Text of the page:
Thomas Friedman’s Underpants
[New York] Von Eckardt, our chief investigator, joined me and Krugman in the green room. She’s a big fan of Paul’s and couldn’t wait to hear two of her favorite economics writers talk privately about the great issues of the day.
“I wring them out as absolutely tight as I can,” said Krugman, “and by the morning they’re just a little damp but you can still wear them.”
I had a different technique for stretching the supply of underwear on book tours: Wear them into the shower or, in a pinch, turn them inside out.
“There’s one guy that has a clean pair Fed-Ex’d to him every day and he puts the dirty ones in a return envelope.” The “guy,” of course, had to be Thomas Friedman.
Von Eckardt was fuming. “THAT’S WHAT YOU GUYS TALK ABOUT? YOUR UNDERPANTS?!”
Actually, I thought it was all quite informative.
[San Diego] I feel so much safer. Arnold’s Army is on the way to the Mexican border. One thousand National Guardsmen of California, guys with names like Sanchez, Kowalski, Huang and Gutierrez, are being sent by a guy named Schwarzenegger to stop the invasion of immigrants. OK, I’m down with that — ever since the first Pilgrims immigrated to these shores, just about every new American has wanted to shut the Golden Door behind them.
But the bogus border patrol has nothing to do with stopping illegal immigration. After all, even as dim a flashlight as our president, who ordered the governor to send the Guard to battle stations, knows that a couple hundred more professional border patrolmen would do a better job than a thousand weekend warriors marching around the desert. And besides, if the Guard actually stopped the flow, there’d be riots in West Hollywood when restaurant patrons discover they’ll have to bus their own dishes.
According to George Bush, there’s more to this boundary buildup than stopping trans-border commuters. The president tells us the war on immigrants is just part of the War on Terror. Our borders, he tells us, are open and the bad guys can just wade right in. But if we’ve learned anything at all from the Sept. 11 attack, it’s that al Qaeda flies business class.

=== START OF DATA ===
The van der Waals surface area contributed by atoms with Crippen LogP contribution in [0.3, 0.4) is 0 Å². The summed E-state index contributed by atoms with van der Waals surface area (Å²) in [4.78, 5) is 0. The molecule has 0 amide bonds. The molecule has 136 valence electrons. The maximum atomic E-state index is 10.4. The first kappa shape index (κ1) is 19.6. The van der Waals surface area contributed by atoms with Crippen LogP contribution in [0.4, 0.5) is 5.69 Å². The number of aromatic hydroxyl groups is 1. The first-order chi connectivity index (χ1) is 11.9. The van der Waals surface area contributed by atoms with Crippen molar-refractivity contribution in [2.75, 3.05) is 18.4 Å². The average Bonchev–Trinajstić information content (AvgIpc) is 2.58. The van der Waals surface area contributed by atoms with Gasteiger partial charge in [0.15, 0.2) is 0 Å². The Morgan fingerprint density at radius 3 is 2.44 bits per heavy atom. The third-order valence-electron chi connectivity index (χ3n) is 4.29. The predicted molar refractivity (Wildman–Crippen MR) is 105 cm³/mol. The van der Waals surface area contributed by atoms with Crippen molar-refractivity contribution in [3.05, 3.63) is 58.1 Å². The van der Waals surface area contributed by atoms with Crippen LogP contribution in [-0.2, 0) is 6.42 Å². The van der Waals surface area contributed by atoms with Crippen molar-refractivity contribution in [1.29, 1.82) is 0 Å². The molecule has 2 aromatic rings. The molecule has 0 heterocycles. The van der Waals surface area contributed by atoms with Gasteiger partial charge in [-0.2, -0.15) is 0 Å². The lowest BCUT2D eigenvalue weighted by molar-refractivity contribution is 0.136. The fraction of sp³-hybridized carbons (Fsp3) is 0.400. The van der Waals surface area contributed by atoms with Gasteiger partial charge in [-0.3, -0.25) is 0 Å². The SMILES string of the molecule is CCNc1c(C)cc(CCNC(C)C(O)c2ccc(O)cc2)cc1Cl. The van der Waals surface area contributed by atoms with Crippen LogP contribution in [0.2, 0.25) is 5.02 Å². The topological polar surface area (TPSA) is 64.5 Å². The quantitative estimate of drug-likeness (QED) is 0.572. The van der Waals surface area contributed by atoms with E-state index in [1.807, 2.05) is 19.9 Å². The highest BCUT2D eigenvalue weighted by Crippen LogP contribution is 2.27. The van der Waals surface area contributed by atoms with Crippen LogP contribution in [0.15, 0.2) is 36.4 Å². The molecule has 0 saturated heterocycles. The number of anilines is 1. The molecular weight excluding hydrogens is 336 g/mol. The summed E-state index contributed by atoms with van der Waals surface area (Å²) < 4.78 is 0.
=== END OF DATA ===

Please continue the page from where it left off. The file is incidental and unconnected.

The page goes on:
Make Them Steal It
[Chicago] Martin Luther King III mentioned to a group of civil rights leaders that I was in the room. King had my book. “I’m going to take Greg’s book and place it on my father’s grave. He will be pleased.”
It was, I admit, hard not to tear up at that moment. Then I thought, “Don’t do that! You’ll get the book dirty!” And I told Martin, “I have a better idea. Let’s march down to 1600 Pennsylvania Avenue and throw the book through the window.”
Jesse Jackson said, “We march, we win. Every time.” Maybe. But I know this. If we don’t march, we lose.
How many times am I asked, “Why vote if they’re going to steal the election?” That’s the point: Make them STEAL it. Make them know they can’t win UNLESS they steal it.
Shoplift This Book
[Berkeley] Cody’s is closing. Just about hippest bookstore in America. It’s in Berkeley on Telegraph Avenue. In another time, I was the sandwich-sign man who stood in front of the store, surrounded by poets and pot-smokers. Today, the poets are gone.
And so is Cody’s. It was famous for its author talks: Salmon Rushdie, Gregory Corso (you’re too young to know him), Mario Savio. Cody’s just hosted its last author chat (mine).
I was tear-gassed in front of Cody’s. It was after Nixon invaded Cambodia. Lots and lots of crazy-ass memories. But Berkeley isn’t “Berzerkley” anymore. The Berzerkers have gone into real estate, third wives, hair transplants. No place for Cody’s.
I shared the Good Old Times with the crowd. “I used to shoplift here,” I said. Andy the owner frowned. “I wish you wouldn’t say that.”
I dawdled, browsed the shelves. Picked up a copy of Bukowski’s “Confessions of a Man Insane Enough to Live with Beasts.”
My driver panicked about the time. Late for in-studio radio. With a crowd of fans near the front door registers, she insisted I slip out the back.
Back of the limo, shooting down Telegraph, I realized I had left without paying for the Bukowski. Damn. I should call Andy and tell him I owe Cody’s. I owe Cody’s a lot.
[San Francisco] Ginsberg told me, “I’m old — I cry every time I hear a friend’s name.” Last night was the 50th anniversary of the publication of Ginsberg’s “Howl” by City Lights Bookstore. It was about 11pm, but City Lights was still open so I cabbed over to catch the big crowd celebrating the event.
But the place was empty. I was the only customer in the rambling shop. I figured there was nothing else to do but pick up a copy of the small chapbook.
I brought the “Howl” up to the skinny kid at the register.
He waved away my money.
“Oh, we can’t possibly charge you for that, Mr. Palast.”
I walked out as quickly as possible, into the North Beach midnight, fighting tears, and feeling very old.
Never for Money
Why am I on this plane? What the hell am I doing? I’m down for 30 flights in 30 days. Atlanta, Dublin, Albany, London. LET ME OUT OF HERE. I turn up “Home,” the David Byrne’s song. He’s singing about the brutal aloneness of the road tour. What the hell for?
Byrne says, “Never for money. Always for love.”
OK, David. Where next?